Delirium, a fluctuating state of inattention and disorganized thinking, is often seen in elderly hospitalized patients and the critically ill. It is distinct from emergence delirium, a separate phenomenon seen in young children emerging from anesthesia, which will not be discussed here. Postoperative delirium in the adult population carries a significant burden of morbidity, and its prevention and treatment should be familiar to anesthesia providers.
Identifying patient risk factors is important to stratify who may be at risk for postoperative delirium. Preoperative factors include advanced age, disease severity, previous neurological disease (e.g. Alzheimer’s), preexisting psychiatric disease, and substance abuse. Intraoperative factors include surgical complexity, anesthetic medications and dosages, and large variations in blood pressure, temperature, and hematocrit. Postoperative causes include certain medications (benzodiazepines are notorious for causing delirium), sleep deprivation, immobility, and prolonged ICU and/or mechanical ventilation duration.
Several standardized scoring methods have been validated in both intubated and non-intubated patients, primarily in the ICU, however they are seldom used by practitioners. Among these scoring systems, the confusion assessment method for the ICU (CAM-ICU) and the Intensive Care Delirium Screening Checklist (ICDSC) have been deemed the most valid when compared to the gold standard (DSM-IV criteria).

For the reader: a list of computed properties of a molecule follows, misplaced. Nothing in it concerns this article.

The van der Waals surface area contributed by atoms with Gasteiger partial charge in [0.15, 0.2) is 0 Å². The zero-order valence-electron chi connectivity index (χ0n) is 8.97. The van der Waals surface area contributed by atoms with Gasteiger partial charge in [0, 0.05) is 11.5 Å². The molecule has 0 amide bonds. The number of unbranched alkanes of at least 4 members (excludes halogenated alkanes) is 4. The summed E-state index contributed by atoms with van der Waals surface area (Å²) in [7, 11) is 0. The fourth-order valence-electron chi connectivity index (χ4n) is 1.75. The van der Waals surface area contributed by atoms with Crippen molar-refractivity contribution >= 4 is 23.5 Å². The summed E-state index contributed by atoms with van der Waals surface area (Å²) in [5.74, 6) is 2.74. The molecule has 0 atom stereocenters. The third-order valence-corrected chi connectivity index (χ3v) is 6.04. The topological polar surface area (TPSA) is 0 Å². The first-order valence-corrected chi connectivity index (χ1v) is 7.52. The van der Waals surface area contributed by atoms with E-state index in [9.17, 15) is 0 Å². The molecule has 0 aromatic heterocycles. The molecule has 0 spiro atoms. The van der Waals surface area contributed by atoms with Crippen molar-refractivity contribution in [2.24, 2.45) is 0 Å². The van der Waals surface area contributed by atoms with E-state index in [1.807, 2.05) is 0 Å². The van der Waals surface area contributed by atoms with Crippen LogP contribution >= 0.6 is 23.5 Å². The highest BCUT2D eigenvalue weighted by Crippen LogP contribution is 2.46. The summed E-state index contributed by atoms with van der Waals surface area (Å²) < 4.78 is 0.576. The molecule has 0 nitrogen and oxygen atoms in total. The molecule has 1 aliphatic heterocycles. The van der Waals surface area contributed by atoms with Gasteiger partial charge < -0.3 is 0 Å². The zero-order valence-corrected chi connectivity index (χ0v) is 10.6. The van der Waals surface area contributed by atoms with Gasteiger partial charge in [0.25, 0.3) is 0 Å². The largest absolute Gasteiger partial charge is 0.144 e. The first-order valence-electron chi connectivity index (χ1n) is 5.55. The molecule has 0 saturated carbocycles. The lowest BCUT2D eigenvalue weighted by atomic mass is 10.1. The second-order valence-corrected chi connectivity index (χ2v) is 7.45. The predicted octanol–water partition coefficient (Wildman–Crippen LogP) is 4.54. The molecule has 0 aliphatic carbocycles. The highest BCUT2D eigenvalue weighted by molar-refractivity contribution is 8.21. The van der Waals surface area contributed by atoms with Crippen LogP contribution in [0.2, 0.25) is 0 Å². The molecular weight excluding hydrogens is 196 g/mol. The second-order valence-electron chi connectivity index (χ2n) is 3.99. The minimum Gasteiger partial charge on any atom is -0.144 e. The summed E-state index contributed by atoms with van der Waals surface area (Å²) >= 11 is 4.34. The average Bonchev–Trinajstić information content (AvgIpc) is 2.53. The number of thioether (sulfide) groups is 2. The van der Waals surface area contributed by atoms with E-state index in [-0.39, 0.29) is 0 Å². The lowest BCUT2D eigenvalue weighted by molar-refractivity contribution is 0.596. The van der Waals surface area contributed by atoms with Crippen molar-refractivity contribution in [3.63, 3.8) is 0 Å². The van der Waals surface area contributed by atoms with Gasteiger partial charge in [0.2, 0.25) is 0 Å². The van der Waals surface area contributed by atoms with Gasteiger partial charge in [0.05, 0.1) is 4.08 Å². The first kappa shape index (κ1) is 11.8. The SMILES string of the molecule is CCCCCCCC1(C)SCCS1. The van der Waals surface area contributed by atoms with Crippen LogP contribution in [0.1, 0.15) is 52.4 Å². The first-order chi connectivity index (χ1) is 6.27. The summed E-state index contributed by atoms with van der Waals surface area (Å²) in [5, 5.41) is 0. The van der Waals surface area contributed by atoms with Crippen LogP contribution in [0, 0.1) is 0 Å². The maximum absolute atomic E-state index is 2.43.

Anesthesia providers can help prevent postoperative delirium by avoiding benzodiazepines in patients at risk, and using opiates judiciously (though they can cause confusion in elderly or neurologically compromised patients, they can also treat pain, a known trigger of delirium). Dexmedetomidine is a promising agent in delirium prevention, having decreased the incidence of ICU delirium when compared to sedation with propofol or midazolam infusions. A single 0.5mg/kg dose of ketamine has been shown to decrease the incidence of postoperative delirium. Titrating anesthetic dosages according to Bispectral Index (BIS) has also been shown to decrease postoperative delirium.
Prophylactic use of antipsychotic drugs has not been shown to be helpful in delirium prevention. Also lacking evidence of efficacy is the use of cholinesterase inhibitors, arising from the theory that the etiology of delirium lies in acetylcholine deficiency in the brain. Using antipsychotic agents such as haloperidol and seroquel for the treatment of delirium is currently standard of care, but there is little evidence these medications reduce either the duration or severity of symptoms. The atypical antipsychotic olanzapine, on the other hand, has shown some efficacy in decreasing the incidence of delirium. As always, QT monitoring should be observed while administering these medications.
Ultimately, nonpharmacologic measures such as patient reorientation, sleep protocols, and early mobilization are the most inexpensive and lowest risk ways to combat postoperative delirium. Implementing these measures as standard of care for at-risk patients can be an important step to decreasing the incidence and duration of postoperative delirium.
Evans AS, Weiner MM, Arora RC, et al. Current approach to diagnosis and treatment of delirium after cardiac surgery. Annals of Cardiac Anaesthesia. 2016;19(2):328-337. doi:10.4103/0971-9784.179634.
Siddiqi N, Harrison JK, Clegg A, Teale EA, Young J, Taylor J, Simpkins SA. Interventions for preventing delirium in hospitalised non-ICU patients. Cochrane Database of Systematic Reviews 2016, Issue 3. Art. No.: CD005563. DOI: 10.1002/14651858.CD005563.pub3.